The underfunding of cyber security in the NHS is threatening patient safety and putting confidential medical data at risk, the health service’s IT leaders have warned.
Seven in ten IT decision-makers surveyed by cloud computing provider VMware said not enough funding was being allocated to cyber security.
Over a quarter (29 per cent) have had to cancel or postpone appointments due to cyber incidents, and nearly a third (32 per cent) said they were certain that electronic patient data had been infiltrated by hackers.
The research was conducted in June, shortly after WannaCry ransomware forced the NHS to cancel thousands of operations and appointments across the country.
Tim Hearn, director of UK government and public services at VMware, said the health service is facing an uphill battle in keeping patient data safe against a backdrop of “more persistent and diverse threats”.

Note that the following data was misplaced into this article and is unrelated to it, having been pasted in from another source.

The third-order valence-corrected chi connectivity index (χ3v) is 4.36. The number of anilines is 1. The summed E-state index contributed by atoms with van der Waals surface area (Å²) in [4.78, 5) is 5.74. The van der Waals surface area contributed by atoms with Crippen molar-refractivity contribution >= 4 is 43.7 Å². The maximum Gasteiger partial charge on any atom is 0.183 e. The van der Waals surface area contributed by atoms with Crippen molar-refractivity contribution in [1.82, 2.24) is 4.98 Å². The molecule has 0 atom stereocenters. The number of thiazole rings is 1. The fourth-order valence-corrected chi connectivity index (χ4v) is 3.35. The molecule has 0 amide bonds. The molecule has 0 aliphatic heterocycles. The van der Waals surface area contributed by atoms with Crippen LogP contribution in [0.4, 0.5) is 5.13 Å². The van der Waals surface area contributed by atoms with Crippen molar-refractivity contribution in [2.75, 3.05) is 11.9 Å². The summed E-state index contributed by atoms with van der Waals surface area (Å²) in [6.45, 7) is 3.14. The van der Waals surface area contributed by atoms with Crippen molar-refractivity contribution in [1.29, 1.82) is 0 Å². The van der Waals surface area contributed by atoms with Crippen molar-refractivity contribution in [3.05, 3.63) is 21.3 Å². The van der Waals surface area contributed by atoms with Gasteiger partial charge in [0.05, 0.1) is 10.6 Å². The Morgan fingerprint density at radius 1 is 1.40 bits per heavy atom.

“It needs to modernise its approach and focus on protection from the inside out; this means investing more than the 10 percent of IT budget on security that it currently sets aside,” he added.
In July, the government announced a new £21m fund to protect the NHS’s 27 major trauma centres from cyber attacks. But there are more than 200 trusts that don’t qualify for the funding and it’s feared that many may be left behind.
One hospital trust’s CIO told the i newspaper in July that WannaCry was the price it paid “for a very long-term under-investment in IT infrastructure”.